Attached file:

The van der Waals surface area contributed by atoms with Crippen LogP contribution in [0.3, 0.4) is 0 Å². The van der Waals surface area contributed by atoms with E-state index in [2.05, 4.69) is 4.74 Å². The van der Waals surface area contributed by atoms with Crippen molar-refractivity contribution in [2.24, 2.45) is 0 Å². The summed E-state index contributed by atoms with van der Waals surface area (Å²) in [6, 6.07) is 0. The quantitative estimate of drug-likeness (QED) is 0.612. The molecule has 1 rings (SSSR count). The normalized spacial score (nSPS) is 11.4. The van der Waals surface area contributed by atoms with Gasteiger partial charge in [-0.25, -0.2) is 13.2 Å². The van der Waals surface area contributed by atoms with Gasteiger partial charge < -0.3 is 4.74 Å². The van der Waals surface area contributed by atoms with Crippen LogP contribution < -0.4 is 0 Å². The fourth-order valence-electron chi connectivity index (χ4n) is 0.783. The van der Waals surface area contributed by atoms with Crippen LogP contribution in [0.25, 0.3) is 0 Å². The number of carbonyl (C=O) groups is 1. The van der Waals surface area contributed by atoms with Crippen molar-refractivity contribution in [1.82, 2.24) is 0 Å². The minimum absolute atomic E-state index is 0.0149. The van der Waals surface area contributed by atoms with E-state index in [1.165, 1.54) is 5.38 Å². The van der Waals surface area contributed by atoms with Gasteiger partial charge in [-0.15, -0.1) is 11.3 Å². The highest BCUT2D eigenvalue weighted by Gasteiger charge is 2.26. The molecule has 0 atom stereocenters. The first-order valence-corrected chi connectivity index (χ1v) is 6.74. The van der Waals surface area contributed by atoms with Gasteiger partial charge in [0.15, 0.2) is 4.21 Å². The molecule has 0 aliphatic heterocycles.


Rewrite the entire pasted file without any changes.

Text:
The van der Waals surface area contributed by atoms with Crippen LogP contribution in [0.3, 0.4) is 0 Å². The van der Waals surface area contributed by atoms with E-state index in [2.05, 4.69) is 4.74 Å². The van der Waals surface area contributed by atoms with Crippen molar-refractivity contribution in [2.24, 2.45) is 0 Å². The summed E-state index contributed by atoms with van der Waals surface area (Å²) in [6, 6.07) is 0. The quantitative estimate of drug-likeness (QED) is 0.612. The molecule has 1 rings (SSSR count). The normalized spacial score (nSPS) is 11.4. The van der Waals surface area contributed by atoms with Gasteiger partial charge in [-0.25, -0.2) is 13.2 Å². The van der Waals surface area contributed by atoms with Gasteiger partial charge < -0.3 is 4.74 Å². The van der Waals surface area contributed by atoms with Crippen LogP contribution < -0.4 is 0 Å². The fourth-order valence-electron chi connectivity index (χ4n) is 0.783. The van der Waals surface area contributed by atoms with Crippen LogP contribution in [0.25, 0.3) is 0 Å². The number of carbonyl (C=O) groups is 1. The van der Waals surface area contributed by atoms with Crippen molar-refractivity contribution in [1.82, 2.24) is 0 Å². The minimum absolute atomic E-state index is 0.0149. The van der Waals surface area contributed by atoms with E-state index in [1.165, 1.54) is 5.38 Å². The van der Waals surface area contributed by atoms with Gasteiger partial charge in [-0.15, -0.1) is 11.3 Å². The highest BCUT2D eigenvalue weighted by Gasteiger charge is 2.26. The molecule has 0 atom stereocenters. The first-order valence-corrected chi connectivity index (χ1v) is 6.74. The van der Waals surface area contributed by atoms with Gasteiger partial charge in [0.15, 0.2) is 4.21 Å². The molecule has 0 aliphatic heterocycles.